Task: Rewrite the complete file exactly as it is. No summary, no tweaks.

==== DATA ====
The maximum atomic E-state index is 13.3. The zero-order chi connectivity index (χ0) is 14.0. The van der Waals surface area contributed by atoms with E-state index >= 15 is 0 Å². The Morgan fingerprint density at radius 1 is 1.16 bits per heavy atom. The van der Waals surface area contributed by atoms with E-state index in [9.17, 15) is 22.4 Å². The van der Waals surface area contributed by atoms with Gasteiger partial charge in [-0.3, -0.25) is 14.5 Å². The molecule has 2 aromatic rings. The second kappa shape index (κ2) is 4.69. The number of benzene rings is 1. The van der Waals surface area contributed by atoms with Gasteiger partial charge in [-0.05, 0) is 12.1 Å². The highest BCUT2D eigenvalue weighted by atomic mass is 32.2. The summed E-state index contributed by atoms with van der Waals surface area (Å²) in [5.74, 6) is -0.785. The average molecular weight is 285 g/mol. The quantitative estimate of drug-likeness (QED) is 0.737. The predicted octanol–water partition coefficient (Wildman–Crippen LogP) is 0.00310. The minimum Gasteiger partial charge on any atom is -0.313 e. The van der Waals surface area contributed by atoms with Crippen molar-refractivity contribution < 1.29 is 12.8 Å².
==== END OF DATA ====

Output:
The maximum atomic E-state index is 13.3. The zero-order chi connectivity index (χ0) is 14.0. The van der Waals surface area contributed by atoms with E-state index >= 15 is 0 Å². The Morgan fingerprint density at radius 1 is 1.16 bits per heavy atom. The van der Waals surface area contributed by atoms with E-state index in [9.17, 15) is 22.4 Å². The van der Waals surface area contributed by atoms with Gasteiger partial charge in [-0.3, -0.25) is 14.5 Å². The molecule has 2 aromatic rings. The second kappa shape index (κ2) is 4.69. The number of benzene rings is 1. The van der Waals surface area contributed by atoms with Gasteiger partial charge in [-0.05, 0) is 12.1 Å². The highest BCUT2D eigenvalue weighted by atomic mass is 32.2. The summed E-state index contributed by atoms with van der Waals surface area (Å²) in [5.74, 6) is -0.785. The average molecular weight is 285 g/mol. The quantitative estimate of drug-likeness (QED) is 0.737. The predicted octanol–water partition coefficient (Wildman–Crippen LogP) is 0.00310. The minimum Gasteiger partial charge on any atom is -0.313 e. The van der Waals surface area contributed by atoms with Crippen molar-refractivity contribution < 1.29 is 12.8 Å².